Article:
Anthropological Alternative.


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Initial post: Sep 7, 2010 8:03:45 PM PDT
Norplain says:
Hi, I like this book a lot and was wondering if anyone knew of one, similar in style, except covering aspects of human history and development, not necessarily related to the physical sciences. The development of humans and civilizations I mean, in an anthropological and/or evolutionary sense. Through the different ages of human history. (stone, neolithic, bronze age etc.) anybody know? thanks!

In reply to an earlier post on Jan 2, 2012 11:50:06 AM PST
M. Vanegas says:
I would recommend the Third Chimpanzee by Jared Diamond as a good place to start.

In reply to an earlier post on Jan 4, 2012 5:34:28 PM PST
Norplain says:
thank you very much

Posted on May 27, 2012 7:41:48 PM PDT
thunder road says:
Diamond is excellent. But he is not a historian or an anthropologist, and is writing out of his field of expertise. I would also recommend the following...

1) Jacob Bronowski: The Ascent of Man. Read this as part of my world history class freshman year of college. I learned more from the book than the main text.

2) Ian Morris, Why the West Rules--for Now: The Patterns of History, and What They Reveal About the Future: Interesting historical look at development of humanity using an innovative "Cultural Development Scale." While it could be better, the book is truly eye opening. The main thesis of the book is that history is the result of several main factors...
===> "Maps, not chaps:" Similar to Jared Diamond's Guns, Germs, and Steel: The Fates of Human Societies: Think of the influence of the Mediterranean on the West. There is no comparable body of water for China to exploit. Also geographically driven is the biological distribution of tractable undulates and plants near our Indo-European-Mid Eastern ancestors.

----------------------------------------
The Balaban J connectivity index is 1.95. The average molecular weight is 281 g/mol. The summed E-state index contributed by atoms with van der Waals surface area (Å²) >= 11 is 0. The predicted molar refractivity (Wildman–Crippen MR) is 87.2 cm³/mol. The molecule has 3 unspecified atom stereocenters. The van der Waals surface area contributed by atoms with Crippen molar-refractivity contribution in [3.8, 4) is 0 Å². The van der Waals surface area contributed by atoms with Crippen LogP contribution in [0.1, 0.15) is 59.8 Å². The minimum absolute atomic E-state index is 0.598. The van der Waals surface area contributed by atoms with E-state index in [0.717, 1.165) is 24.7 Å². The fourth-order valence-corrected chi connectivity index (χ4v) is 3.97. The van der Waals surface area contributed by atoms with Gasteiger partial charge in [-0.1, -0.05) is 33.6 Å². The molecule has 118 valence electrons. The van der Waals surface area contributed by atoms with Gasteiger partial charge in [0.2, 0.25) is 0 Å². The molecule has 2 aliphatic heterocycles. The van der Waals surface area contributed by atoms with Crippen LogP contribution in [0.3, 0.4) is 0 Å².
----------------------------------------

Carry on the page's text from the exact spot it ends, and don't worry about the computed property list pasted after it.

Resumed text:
===> "History is made by lazy, greedy individuals who always want more while doing less." Since people are people, be they Irish, English, German,Persian, Hindu, Chinese, Japanese, etc., all are driven by the same motives. If Somehow, we were to go back in time, and move all white people to China, and Chinese to Western Europe, it is likely that the results would be similar.

3) Fernand Braudel, A History of Civilizations: My intro to the mad Frenchman was his "Civilization and Capitalism" during my freshman year in college--light reading for the nerd I was! Those books focused on Europe. "A History of Civilizations," however, broadens the scope, and examines the history from a lot of cultures from a very high level.

Hope these help.
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Initial post:  Sep 7, 2010
Latest post:  May 27, 2012

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A Short History of Nearly Everything: Special Illustrated Edition
A Short History of Nearly Everything: Special Illustrated Edition by Bill Bryson (Paperback - October 5, 2010)
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